A solitary confinement cell is shown in a handout photo from the Office of the Correctional Investigator. leading civil liberties group says a judge has denied a request to delay a lawsuit that challenges the use of indefinite solitary confinement in federal prisons.THE CANADIAN PRESS/HO- Office of the Correctional Investigator MANDATORY CREDIT

Ottawa ordered to pay $1.12M in legal fees for prison segregation class action

Administrative segregation is the isolation of inmates for safety reasons where it’s believed there is no reasonable alternative

The federal government has been ordered to pay $1.12 million in legal fees for a segregation class action in a judgment critical of Ottawa’s arguments for paying less.

In awarding the costs to representative plaintiff Jullian Reddock, Superior Court Justice Paul Perell rejected the government’s contention that the requested fees were unreasonable or excessive.

“If anything, it is the pot calling the kettle black for the federal government to submit that class counsel over-lawyered the case,” Perell said.

The fee award comes in a class action involving the placement of inmates in administrative solitary confinement. Lawyers from McCarthy Tetrault and Koskie Minsky were involved.

Reddock launched the action in March 2017. He said he had sometimes spent days without leaving his cell and that he binged on an anti-anxiety drug.

In August, Perell awarded the thousands of class members $20 million in damages, with the right of individual complainants to push for higher amounts depending on their circumstances.

“The Correctional Service operated administrative segregation in a way that unnecessarily caused harm to the inmates,” Perell said.

ALSO READ: ‘Violated and humiliated’: Inmate claims privacy breach in jail

Reddock requested $1.24 million to cover the legal costs of his successful fight. The government, however, claimed the fees were “disproportionate and excessive.”

In its submissions, Ottawa argued a substantial cut was warranted because the Reddock lawyers from McCarthy Tetrault were also involved in a separate segregation class action against the government. That lawsuit, with Christopher Brazeau as one of the representative plaintiffs, involved mentally ill inmates placed in administrative segregation.

The lawyers’ decision to separate the lawsuits was “duplicative” and the litigation approach “unreasonable,” the government maintained.

Perell, however, rejected the arguments, noting among other things that the government did not say what costs would have been reasonable or how much it spent on its own lawyers.

“When an unsuccessful party does not file a bill of costs but alleges over-lawyering, courts are very skeptical about the allegations,” Perell said.

It would appear, the judge said, that Ottawa spent at least as much, if not more, on lawyers than did the plaintiff.

The two class actions, Perell said, were substantively different and Ottawa’s claim to the contrary was unjustified. Nor could it be said that pressing them as a single suit would have been more efficient, he said.

“The federal government was quite happy to take ironical and inconsistent approaches in advancing its defences and playing one case off against the other,” Perell said. “It takes irony and hypocrisy for the federal government to say there were efficiencies to be achieved.”

Perell did reduce Reddock’s requested fees by $113,000 for a sliver of counsel overlap he found in the two cases.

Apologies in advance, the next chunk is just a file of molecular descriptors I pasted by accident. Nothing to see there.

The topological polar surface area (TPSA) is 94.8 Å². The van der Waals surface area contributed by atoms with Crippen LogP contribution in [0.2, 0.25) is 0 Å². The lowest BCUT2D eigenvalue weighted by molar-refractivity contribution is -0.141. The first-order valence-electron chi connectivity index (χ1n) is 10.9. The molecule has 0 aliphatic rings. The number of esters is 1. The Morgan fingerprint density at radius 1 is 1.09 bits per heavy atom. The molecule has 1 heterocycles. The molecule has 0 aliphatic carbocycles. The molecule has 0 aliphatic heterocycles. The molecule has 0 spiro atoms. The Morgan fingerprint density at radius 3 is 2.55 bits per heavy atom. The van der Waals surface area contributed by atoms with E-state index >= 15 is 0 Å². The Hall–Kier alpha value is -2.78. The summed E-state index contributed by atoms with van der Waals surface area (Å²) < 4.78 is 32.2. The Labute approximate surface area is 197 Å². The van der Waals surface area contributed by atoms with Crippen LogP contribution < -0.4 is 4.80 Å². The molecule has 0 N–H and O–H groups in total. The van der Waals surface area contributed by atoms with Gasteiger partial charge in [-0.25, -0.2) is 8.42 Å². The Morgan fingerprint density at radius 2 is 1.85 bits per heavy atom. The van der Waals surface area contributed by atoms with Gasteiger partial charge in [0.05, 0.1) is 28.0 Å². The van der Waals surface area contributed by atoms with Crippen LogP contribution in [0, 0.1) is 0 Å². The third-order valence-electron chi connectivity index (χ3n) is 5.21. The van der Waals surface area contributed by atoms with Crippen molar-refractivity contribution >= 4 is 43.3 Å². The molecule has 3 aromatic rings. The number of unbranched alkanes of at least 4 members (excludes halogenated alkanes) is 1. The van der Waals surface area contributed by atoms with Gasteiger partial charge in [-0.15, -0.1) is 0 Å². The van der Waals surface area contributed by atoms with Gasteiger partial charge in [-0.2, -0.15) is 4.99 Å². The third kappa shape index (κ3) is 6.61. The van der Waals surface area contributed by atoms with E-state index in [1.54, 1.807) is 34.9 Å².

Administrative segregation involves isolating inmates for safety reasons where authorities believe there is no reasonable alternative. Prisoners spend almost their entire day in small cells without meaningful human contact or programming.

Critics argue the practice can cause severe psychological harm and amounts to cruel and unusual punishment, facts that Perell — and other courts — have accepted. Ottawa has said legislation that takes effect Nov. 30 will alleviate the problem.

Colin Perkel, The Canadian Press

Like us on Facebook and follow us on Twitter.

Get local stories you won't find anywhere else right to your inbox.
Sign up here

Just Posted

Cowichan Valley food banks reopen on a limited basis

CMS handing out hampers, Basket Society doing hampers and sandwiches

Province restricts open burning in Cowichan Valley until April 15

Measure meant to assist fight against COVID-19

What you said: Shingles vaccine worthy of consideration

Shingles is a viral infection that causes a painful rash

Kevin Timothy to plead guilty to animal cruelty charge

He will appear at the Duncan courthouse on March 24

Minister and Halalt First Nation chief consult on effects of recent flooding

Community heavily impacted with many damaged and uninhabitable homes

B.C. records first at-home death from COVID-19, but 70+ hospital patients have recovered

Total of 970 novel coronavirus cases in B.C., with the majority in the Lower Mainland area

List of cancelled Cowichan Valley community events

An ongoing list of events that have been cancelled in the Cowichan Valley due to COVID-19

BC Ferries able to restrict travel for sick passengers

Ferries working on schedule shifts to keep workers safe

Pay parking suspended at B.C. hospitals due to COVID-19

Temporary free parking reduces need for keypads, contact

Canada expands 75% wage subsidy to COVID-19 affected businesses of all sizes: Trudeau

Program will provide up to $847 per week for each worker

Helping those at risk, one piece of paper at a time through ‘isolation communication’

Simple paper tool during pandemic making its way across Canada thanks to social media.

‘Back to school, in a virtual way’ for B.C. students in COVID-19 pandemic

Province adds online resources to help parents at home

Canadian COVID-19 round-up: Air Canada cuts 15,000 jobs, 90% of flights

Comprehensive Canadian news update as of 2:30 p.m., Monday, March 30.

Most Read